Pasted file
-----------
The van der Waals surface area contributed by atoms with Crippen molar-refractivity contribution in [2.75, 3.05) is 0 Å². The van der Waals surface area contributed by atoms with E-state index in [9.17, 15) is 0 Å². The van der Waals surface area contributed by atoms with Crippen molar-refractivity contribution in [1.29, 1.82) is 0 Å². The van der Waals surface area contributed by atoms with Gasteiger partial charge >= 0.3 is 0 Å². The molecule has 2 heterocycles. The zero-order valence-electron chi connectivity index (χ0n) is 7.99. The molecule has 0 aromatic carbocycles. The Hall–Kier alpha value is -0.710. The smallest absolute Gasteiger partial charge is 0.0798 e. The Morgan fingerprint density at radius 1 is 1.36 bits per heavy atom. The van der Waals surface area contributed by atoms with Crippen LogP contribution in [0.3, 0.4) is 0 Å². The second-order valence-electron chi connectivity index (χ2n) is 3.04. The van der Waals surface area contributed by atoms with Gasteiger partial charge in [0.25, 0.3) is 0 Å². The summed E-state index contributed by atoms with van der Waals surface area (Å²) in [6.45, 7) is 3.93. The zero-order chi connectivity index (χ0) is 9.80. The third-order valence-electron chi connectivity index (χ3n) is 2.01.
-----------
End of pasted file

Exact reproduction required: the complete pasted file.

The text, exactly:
The van der Waals surface area contributed by atoms with Crippen molar-refractivity contribution in [2.75, 3.05) is 0 Å². The van der Waals surface area contributed by atoms with E-state index in [9.17, 15) is 0 Å². The van der Waals surface area contributed by atoms with Crippen molar-refractivity contribution in [1.29, 1.82) is 0 Å². The van der Waals surface area contributed by atoms with Gasteiger partial charge >= 0.3 is 0 Å². The molecule has 2 heterocycles. The zero-order valence-electron chi connectivity index (χ0n) is 7.99. The molecule has 0 aromatic carbocycles. The Hall–Kier alpha value is -0.710. The smallest absolute Gasteiger partial charge is 0.0798 e. The Morgan fingerprint density at radius 1 is 1.36 bits per heavy atom. The van der Waals surface area contributed by atoms with Crippen LogP contribution in [0.3, 0.4) is 0 Å². The second-order valence-electron chi connectivity index (χ2n) is 3.04. The van der Waals surface area contributed by atoms with Gasteiger partial charge in [0.25, 0.3) is 0 Å². The summed E-state index contributed by atoms with van der Waals surface area (Å²) in [6.45, 7) is 3.93. The zero-order chi connectivity index (χ0) is 9.80. The third-order valence-electron chi connectivity index (χ3n) is 2.01.